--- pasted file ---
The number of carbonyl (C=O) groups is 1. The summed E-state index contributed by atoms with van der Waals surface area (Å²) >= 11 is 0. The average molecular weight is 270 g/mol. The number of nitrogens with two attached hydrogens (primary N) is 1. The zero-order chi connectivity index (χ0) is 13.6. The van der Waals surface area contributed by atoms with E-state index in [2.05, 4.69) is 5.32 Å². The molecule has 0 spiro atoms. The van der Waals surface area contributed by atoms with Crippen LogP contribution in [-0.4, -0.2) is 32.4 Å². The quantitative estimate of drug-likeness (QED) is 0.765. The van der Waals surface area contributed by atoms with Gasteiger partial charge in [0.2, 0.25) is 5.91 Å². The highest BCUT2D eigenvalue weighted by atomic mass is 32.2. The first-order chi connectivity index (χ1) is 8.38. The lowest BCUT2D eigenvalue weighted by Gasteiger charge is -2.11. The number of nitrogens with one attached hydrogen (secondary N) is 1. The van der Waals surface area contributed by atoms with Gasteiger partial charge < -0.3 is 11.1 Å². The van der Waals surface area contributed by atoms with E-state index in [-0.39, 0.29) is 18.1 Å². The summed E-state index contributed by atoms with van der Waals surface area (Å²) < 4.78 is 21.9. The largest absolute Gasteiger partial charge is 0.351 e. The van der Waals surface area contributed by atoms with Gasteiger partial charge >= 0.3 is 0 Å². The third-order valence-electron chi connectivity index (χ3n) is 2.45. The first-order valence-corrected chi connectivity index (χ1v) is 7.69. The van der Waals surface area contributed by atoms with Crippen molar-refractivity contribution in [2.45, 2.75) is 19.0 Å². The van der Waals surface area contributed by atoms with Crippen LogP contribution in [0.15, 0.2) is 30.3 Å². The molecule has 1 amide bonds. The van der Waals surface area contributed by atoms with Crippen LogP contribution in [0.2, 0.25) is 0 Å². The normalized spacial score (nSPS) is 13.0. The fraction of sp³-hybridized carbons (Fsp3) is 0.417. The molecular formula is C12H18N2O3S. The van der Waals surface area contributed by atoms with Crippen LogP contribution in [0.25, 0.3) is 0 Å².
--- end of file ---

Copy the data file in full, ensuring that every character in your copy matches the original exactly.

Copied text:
The number of carbonyl (C=O) groups is 1. The summed E-state index contributed by atoms with van der Waals surface area (Å²) >= 11 is 0. The average molecular weight is 270 g/mol. The number of nitrogens with two attached hydrogens (primary N) is 1. The zero-order chi connectivity index (χ0) is 13.6. The van der Waals surface area contributed by atoms with E-state index in [2.05, 4.69) is 5.32 Å². The molecule has 0 spiro atoms. The van der Waals surface area contributed by atoms with Crippen LogP contribution in [-0.4, -0.2) is 32.4 Å². The quantitative estimate of drug-likeness (QED) is 0.765. The van der Waals surface area contributed by atoms with Gasteiger partial charge in [0.2, 0.25) is 5.91 Å². The highest BCUT2D eigenvalue weighted by atomic mass is 32.2. The first-order chi connectivity index (χ1) is 8.38. The lowest BCUT2D eigenvalue weighted by Gasteiger charge is -2.11. The number of nitrogens with one attached hydrogen (secondary N) is 1. The van der Waals surface area contributed by atoms with Gasteiger partial charge < -0.3 is 11.1 Å². The van der Waals surface area contributed by atoms with E-state index in [-0.39, 0.29) is 18.1 Å². The summed E-state index contributed by atoms with van der Waals surface area (Å²) < 4.78 is 21.9. The largest absolute Gasteiger partial charge is 0.351 e. The van der Waals surface area contributed by atoms with Gasteiger partial charge >= 0.3 is 0 Å². The third-order valence-electron chi connectivity index (χ3n) is 2.45. The first-order valence-corrected chi connectivity index (χ1v) is 7.69. The van der Waals surface area contributed by atoms with Crippen molar-refractivity contribution in [2.45, 2.75) is 19.0 Å². The van der Waals surface area contributed by atoms with Crippen LogP contribution in [0.15, 0.2) is 30.3 Å². The molecule has 1 amide bonds. The van der Waals surface area contributed by atoms with Crippen LogP contribution in [0.2, 0.25) is 0 Å². The normalized spacial score (nSPS) is 13.0. The fraction of sp³-hybridized carbons (Fsp3) is 0.417. The molecular formula is C12H18N2O3S. The van der Waals surface area contributed by atoms with Crippen LogP contribution in [0.25, 0.3) is 0 Å².